MCU’s She-Hulk’s Uneven Rocky Start

Jade Baxendale, Editor-in-Chief

Marvel Studios She-Hulk: Attorney at Law has released five episodes so far, and audience opinions vary greatly. Ever since the first trailer was released and the CGI was sub-par to put it lightly, many people have been criticizing this show. While people have a range of problems with She-Hulk, ranging from a dislike of the show’s humor to plain old misogyny, there are also those who believe the show is a fresh look for the MCU.

She-Hulk breaks the fourth wall

She-Hulk follows the story of Jennifer Walters (Tatiana Maslany), a Los Angeles attorney who also happens to be cousins with Bruce Banner (Mark Ruffalo) aka the Hulk. When the two of them go on a vacation together that ends in a car crash, Bruce’s blood enters her system and she gains the powers of the Hulk making her She-Hulk. Throughout the show, Jennifer struggles to balance her career with her newfound powers placing her in a variety of scenarios that are both absurd and heroic– despite her desire to retain her “normal” life.

In terms of quality, the show has been a rollercoaster, to say the least. The first episode starts off with an engaging storyline, silly humor, and some surprisingly deep moments, but ends with the most out-of-place and bizarre fight scene. The next two episodes keep up the silly humor and engaging storylines, but the CGI takes a hit making it hard to focus, at times, on the story. So far in the following episodes, the humor has become so absurd that it feels like they’re relying more on uninteresting jokes than coherent storylines. Audiences will have to see whether the show picks up in future episodes, or if it continues to descend into complete madness.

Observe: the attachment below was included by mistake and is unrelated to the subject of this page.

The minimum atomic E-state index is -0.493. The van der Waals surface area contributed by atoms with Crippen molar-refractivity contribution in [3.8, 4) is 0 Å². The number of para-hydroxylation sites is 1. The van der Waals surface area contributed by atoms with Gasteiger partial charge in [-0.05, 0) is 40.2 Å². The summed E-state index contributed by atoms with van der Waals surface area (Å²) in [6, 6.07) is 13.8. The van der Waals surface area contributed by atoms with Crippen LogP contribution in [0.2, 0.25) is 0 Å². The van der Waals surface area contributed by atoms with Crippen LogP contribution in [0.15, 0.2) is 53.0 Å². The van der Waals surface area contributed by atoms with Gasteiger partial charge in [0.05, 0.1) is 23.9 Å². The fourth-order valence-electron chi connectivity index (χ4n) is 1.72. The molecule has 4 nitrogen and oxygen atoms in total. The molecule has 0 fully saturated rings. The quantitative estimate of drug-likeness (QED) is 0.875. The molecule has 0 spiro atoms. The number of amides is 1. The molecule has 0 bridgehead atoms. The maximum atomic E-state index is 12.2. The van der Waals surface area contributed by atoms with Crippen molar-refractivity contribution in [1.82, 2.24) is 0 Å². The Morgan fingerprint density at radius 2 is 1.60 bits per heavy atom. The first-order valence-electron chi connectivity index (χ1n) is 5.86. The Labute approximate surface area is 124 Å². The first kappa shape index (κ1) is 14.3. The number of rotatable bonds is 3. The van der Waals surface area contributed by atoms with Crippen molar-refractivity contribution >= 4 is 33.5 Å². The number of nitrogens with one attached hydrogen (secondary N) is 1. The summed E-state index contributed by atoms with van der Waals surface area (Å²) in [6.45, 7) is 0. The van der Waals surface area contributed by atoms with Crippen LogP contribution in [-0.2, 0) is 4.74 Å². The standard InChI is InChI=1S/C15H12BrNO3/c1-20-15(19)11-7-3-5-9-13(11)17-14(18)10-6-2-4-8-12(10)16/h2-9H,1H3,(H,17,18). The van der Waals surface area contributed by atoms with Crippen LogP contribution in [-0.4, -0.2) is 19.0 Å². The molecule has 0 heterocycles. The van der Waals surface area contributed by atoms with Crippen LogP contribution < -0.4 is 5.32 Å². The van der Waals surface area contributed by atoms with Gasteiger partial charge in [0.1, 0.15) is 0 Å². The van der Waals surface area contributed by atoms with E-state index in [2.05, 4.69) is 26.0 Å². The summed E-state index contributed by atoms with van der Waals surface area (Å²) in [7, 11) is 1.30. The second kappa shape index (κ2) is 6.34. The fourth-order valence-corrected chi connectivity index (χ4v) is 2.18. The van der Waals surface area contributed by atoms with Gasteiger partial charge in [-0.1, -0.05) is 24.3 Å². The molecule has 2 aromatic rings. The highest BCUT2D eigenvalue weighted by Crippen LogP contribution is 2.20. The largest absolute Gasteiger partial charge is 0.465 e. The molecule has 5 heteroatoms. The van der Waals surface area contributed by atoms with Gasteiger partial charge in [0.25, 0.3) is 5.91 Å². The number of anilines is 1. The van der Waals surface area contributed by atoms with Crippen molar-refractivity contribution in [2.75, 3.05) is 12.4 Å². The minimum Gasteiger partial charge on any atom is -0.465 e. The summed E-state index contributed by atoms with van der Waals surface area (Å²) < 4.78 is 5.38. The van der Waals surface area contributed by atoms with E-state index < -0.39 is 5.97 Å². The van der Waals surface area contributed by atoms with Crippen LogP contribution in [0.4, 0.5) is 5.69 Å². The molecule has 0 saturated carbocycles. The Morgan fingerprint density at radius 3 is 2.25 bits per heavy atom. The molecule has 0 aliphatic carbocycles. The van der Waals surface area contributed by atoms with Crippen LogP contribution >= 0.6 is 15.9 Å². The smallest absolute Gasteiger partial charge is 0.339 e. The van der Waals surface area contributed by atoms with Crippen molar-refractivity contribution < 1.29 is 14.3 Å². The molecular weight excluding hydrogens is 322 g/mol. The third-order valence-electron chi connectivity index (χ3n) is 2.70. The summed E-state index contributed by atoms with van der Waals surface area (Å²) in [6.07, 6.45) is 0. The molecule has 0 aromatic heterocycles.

Jennifer Walters stands in the courtroom right after revealing herself to be a Hulk.

One thing She-Hulk does wonderfully well is to display the challenges women face, specifically in rigorous male-dominated career paths. As a woman, it’s both surprising and validating watching Marvel start to accurately display the lives of women, rather than making them sexualized side characters.

One of the best depictions of the female experience in the show comes when Jen explains why she’s able to control herself as She-Hulk. Jen explains, “Here’s the thing Bruce, I’m great at controlling my anger. I do it all the time–when I’m catcalled in the street, and when incompetent men explain my own area of expertise to me. I do it pretty much every day because if I don’t, I will get called emotional, difficult, or might just get murdered. So I’m an expert at controlling my anger because I do it infinitely more than you.” Just this one quote shows Marvel has come a long way from the humiliating “girl power” scene in Avengers: Endgame that just feels wrong.

Is this show perfect? Far from it. But, She-Hulk is a fun show, that’s worth a watch despite the opinion of some Marvel bro-dudes who get scared away by the sight of a strong female character.